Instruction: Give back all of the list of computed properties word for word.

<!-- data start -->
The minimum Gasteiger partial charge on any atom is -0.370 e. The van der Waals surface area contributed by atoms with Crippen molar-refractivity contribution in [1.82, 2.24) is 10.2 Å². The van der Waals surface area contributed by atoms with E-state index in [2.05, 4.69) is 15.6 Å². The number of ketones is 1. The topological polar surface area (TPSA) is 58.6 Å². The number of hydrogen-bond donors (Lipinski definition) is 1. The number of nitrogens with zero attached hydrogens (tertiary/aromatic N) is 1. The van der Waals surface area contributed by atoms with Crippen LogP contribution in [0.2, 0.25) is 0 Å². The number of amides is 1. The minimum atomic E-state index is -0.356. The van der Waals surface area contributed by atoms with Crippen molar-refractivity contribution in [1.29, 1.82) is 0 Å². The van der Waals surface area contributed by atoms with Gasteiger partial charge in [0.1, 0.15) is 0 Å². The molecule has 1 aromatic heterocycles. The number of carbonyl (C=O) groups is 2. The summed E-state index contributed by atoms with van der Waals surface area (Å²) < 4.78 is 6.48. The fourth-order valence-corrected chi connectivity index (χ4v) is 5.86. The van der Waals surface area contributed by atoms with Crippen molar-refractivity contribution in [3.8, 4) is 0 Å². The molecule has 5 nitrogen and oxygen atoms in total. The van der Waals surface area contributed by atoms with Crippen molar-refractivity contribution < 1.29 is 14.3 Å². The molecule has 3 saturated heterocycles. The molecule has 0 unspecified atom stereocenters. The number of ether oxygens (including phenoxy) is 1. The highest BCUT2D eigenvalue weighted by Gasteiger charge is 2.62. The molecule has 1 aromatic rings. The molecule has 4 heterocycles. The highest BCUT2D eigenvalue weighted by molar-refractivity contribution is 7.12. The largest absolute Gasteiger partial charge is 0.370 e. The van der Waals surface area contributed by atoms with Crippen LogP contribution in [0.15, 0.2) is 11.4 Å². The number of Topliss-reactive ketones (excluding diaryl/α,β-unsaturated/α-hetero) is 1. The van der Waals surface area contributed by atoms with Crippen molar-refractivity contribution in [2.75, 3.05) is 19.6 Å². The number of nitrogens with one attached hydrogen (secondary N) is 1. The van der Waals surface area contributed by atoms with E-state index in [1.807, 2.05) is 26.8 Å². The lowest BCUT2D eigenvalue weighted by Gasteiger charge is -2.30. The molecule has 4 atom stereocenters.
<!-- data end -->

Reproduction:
The minimum Gasteiger partial charge on any atom is -0.370 e. The van der Waals surface area contributed by atoms with Crippen molar-refractivity contribution in [1.82, 2.24) is 10.2 Å². The van der Waals surface area contributed by atoms with E-state index in [2.05, 4.69) is 15.6 Å². The number of ketones is 1. The topological polar surface area (TPSA) is 58.6 Å². The number of hydrogen-bond donors (Lipinski definition) is 1. The number of nitrogens with zero attached hydrogens (tertiary/aromatic N) is 1. The van der Waals surface area contributed by atoms with Crippen LogP contribution in [0.2, 0.25) is 0 Å². The number of amides is 1. The minimum atomic E-state index is -0.356. The van der Waals surface area contributed by atoms with Crippen molar-refractivity contribution in [1.29, 1.82) is 0 Å². The van der Waals surface area contributed by atoms with Gasteiger partial charge in [0.1, 0.15) is 0 Å². The molecule has 1 aromatic heterocycles. The number of carbonyl (C=O) groups is 2. The summed E-state index contributed by atoms with van der Waals surface area (Å²) < 4.78 is 6.48. The fourth-order valence-corrected chi connectivity index (χ4v) is 5.86. The van der Waals surface area contributed by atoms with Crippen molar-refractivity contribution in [3.8, 4) is 0 Å². The molecule has 5 nitrogen and oxygen atoms in total. The van der Waals surface area contributed by atoms with Crippen molar-refractivity contribution < 1.29 is 14.3 Å². The molecule has 3 saturated heterocycles. The molecule has 0 unspecified atom stereocenters. The number of ether oxygens (including phenoxy) is 1. The highest BCUT2D eigenvalue weighted by Gasteiger charge is 2.62. The molecule has 1 aromatic rings. The molecule has 4 heterocycles. The highest BCUT2D eigenvalue weighted by molar-refractivity contribution is 7.12. The largest absolute Gasteiger partial charge is 0.370 e. The van der Waals surface area contributed by atoms with Crippen LogP contribution in [0.15, 0.2) is 11.4 Å². The number of Topliss-reactive ketones (excluding diaryl/α,β-unsaturated/α-hetero) is 1. The van der Waals surface area contributed by atoms with Crippen molar-refractivity contribution in [2.75, 3.05) is 19.6 Å². The number of nitrogens with one attached hydrogen (secondary N) is 1. The van der Waals surface area contributed by atoms with E-state index in [1.807, 2.05) is 26.8 Å². The lowest BCUT2D eigenvalue weighted by Gasteiger charge is -2.30. The molecule has 4 atom stereocenters.